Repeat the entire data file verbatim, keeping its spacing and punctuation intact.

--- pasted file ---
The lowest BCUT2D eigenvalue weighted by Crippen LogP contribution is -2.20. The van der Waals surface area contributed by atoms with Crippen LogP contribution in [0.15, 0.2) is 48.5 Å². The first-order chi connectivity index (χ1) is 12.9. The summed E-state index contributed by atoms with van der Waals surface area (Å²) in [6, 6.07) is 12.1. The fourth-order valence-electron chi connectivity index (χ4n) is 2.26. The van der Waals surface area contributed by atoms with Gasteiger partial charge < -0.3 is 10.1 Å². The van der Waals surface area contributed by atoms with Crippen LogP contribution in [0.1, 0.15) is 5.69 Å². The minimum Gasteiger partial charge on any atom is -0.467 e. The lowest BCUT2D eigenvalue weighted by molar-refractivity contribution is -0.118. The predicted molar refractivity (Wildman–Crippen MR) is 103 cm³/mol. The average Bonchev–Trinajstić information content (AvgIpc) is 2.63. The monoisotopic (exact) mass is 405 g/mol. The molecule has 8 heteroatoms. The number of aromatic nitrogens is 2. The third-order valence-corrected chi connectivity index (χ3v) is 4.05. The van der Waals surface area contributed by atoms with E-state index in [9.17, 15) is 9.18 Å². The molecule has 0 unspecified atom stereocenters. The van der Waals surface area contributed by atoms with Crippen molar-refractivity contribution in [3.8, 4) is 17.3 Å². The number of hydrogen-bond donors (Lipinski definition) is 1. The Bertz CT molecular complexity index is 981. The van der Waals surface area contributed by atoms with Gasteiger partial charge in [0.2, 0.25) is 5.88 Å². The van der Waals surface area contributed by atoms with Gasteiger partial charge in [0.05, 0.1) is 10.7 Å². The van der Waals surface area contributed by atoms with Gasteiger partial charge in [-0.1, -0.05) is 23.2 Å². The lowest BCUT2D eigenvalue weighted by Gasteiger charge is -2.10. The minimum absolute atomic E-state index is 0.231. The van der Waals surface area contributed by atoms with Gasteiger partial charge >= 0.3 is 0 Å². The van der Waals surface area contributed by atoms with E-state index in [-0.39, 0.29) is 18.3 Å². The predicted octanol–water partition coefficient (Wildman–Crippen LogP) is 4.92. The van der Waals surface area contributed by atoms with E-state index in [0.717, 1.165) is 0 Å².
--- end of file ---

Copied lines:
The lowest BCUT2D eigenvalue weighted by Crippen LogP contribution is -2.20. The van der Waals surface area contributed by atoms with Crippen LogP contribution in [0.15, 0.2) is 48.5 Å². The first-order chi connectivity index (χ1) is 12.9. The summed E-state index contributed by atoms with van der Waals surface area (Å²) in [6, 6.07) is 12.1. The fourth-order valence-electron chi connectivity index (χ4n) is 2.26. The van der Waals surface area contributed by atoms with Gasteiger partial charge < -0.3 is 10.1 Å². The van der Waals surface area contributed by atoms with Crippen LogP contribution in [0.1, 0.15) is 5.69 Å². The minimum Gasteiger partial charge on any atom is -0.467 e. The lowest BCUT2D eigenvalue weighted by molar-refractivity contribution is -0.118. The predicted molar refractivity (Wildman–Crippen MR) is 103 cm³/mol. The average Bonchev–Trinajstić information content (AvgIpc) is 2.63. The monoisotopic (exact) mass is 405 g/mol. The molecule has 8 heteroatoms. The number of aromatic nitrogens is 2. The third-order valence-corrected chi connectivity index (χ3v) is 4.05. The van der Waals surface area contributed by atoms with E-state index in [9.17, 15) is 9.18 Å². The molecule has 0 unspecified atom stereocenters. The van der Waals surface area contributed by atoms with Crippen molar-refractivity contribution in [3.8, 4) is 17.3 Å². The number of hydrogen-bond donors (Lipinski definition) is 1. The Bertz CT molecular complexity index is 981. The van der Waals surface area contributed by atoms with Gasteiger partial charge in [0.2, 0.25) is 5.88 Å². The van der Waals surface area contributed by atoms with Gasteiger partial charge in [0.05, 0.1) is 10.7 Å². The van der Waals surface area contributed by atoms with Gasteiger partial charge in [-0.1, -0.05) is 23.2 Å². The lowest BCUT2D eigenvalue weighted by Gasteiger charge is -2.10. The minimum absolute atomic E-state index is 0.231. The van der Waals surface area contributed by atoms with Gasteiger partial charge >= 0.3 is 0 Å². The van der Waals surface area contributed by atoms with E-state index in [-0.39, 0.29) is 18.3 Å². The predicted octanol–water partition coefficient (Wildman–Crippen LogP) is 4.92. The van der Waals surface area contributed by atoms with E-state index in [0.717, 1.165) is 0 Å².